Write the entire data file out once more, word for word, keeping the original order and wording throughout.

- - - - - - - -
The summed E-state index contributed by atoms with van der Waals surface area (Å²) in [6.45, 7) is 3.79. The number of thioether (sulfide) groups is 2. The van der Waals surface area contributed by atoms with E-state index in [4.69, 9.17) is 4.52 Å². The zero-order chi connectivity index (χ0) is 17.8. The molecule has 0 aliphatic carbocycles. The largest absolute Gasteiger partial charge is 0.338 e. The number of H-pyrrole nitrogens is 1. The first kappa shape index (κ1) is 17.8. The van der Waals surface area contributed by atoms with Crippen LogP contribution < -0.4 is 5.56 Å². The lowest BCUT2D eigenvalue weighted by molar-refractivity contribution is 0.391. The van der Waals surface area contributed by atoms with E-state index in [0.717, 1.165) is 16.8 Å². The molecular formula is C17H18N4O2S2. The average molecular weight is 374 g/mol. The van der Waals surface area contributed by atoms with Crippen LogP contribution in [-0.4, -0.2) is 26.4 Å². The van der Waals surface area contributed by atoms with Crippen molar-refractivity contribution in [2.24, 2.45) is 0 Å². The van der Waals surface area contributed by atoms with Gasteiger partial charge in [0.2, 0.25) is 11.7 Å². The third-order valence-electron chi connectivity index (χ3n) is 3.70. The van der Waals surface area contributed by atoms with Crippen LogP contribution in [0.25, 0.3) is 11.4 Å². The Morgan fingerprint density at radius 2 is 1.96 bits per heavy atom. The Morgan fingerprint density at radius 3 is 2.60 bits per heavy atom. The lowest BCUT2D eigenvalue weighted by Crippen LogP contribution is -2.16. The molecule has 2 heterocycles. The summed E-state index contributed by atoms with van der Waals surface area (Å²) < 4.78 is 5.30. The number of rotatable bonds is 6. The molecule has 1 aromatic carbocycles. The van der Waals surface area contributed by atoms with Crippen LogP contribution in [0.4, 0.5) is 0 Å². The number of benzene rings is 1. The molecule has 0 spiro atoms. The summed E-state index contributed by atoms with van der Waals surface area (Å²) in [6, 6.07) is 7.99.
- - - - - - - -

The summed E-state index contributed by atoms with van der Waals surface area (Å²) in [6.45, 7) is 3.79. The number of thioether (sulfide) groups is 2. The van der Waals surface area contributed by atoms with E-state index in [4.69, 9.17) is 4.52 Å². The zero-order chi connectivity index (χ0) is 17.8. The molecule has 0 aliphatic carbocycles. The largest absolute Gasteiger partial charge is 0.338 e. The number of H-pyrrole nitrogens is 1. The first kappa shape index (κ1) is 17.8. The van der Waals surface area contributed by atoms with Crippen LogP contribution < -0.4 is 5.56 Å². The lowest BCUT2D eigenvalue weighted by molar-refractivity contribution is 0.391. The van der Waals surface area contributed by atoms with E-state index in [0.717, 1.165) is 16.8 Å². The molecular formula is C17H18N4O2S2. The average molecular weight is 374 g/mol. The van der Waals surface area contributed by atoms with Crippen LogP contribution in [-0.4, -0.2) is 26.4 Å². The van der Waals surface area contributed by atoms with Crippen molar-refractivity contribution in [2.24, 2.45) is 0 Å². The van der Waals surface area contributed by atoms with Gasteiger partial charge in [0.2, 0.25) is 11.7 Å². The third-order valence-electron chi connectivity index (χ3n) is 3.70. The van der Waals surface area contributed by atoms with Crippen LogP contribution in [0.25, 0.3) is 11.4 Å². The Morgan fingerprint density at radius 2 is 1.96 bits per heavy atom. The Morgan fingerprint density at radius 3 is 2.60 bits per heavy atom. The lowest BCUT2D eigenvalue weighted by Crippen LogP contribution is -2.16. The molecule has 2 heterocycles. The summed E-state index contributed by atoms with van der Waals surface area (Å²) < 4.78 is 5.30. The number of rotatable bonds is 6. The molecule has 1 aromatic carbocycles. The van der Waals surface area contributed by atoms with Crippen LogP contribution in [0.4, 0.5) is 0 Å². The number of benzene rings is 1. The molecule has 0 spiro atoms. The summed E-state index contributed by atoms with van der Waals surface area (Å²) in [6, 6.07) is 7.99.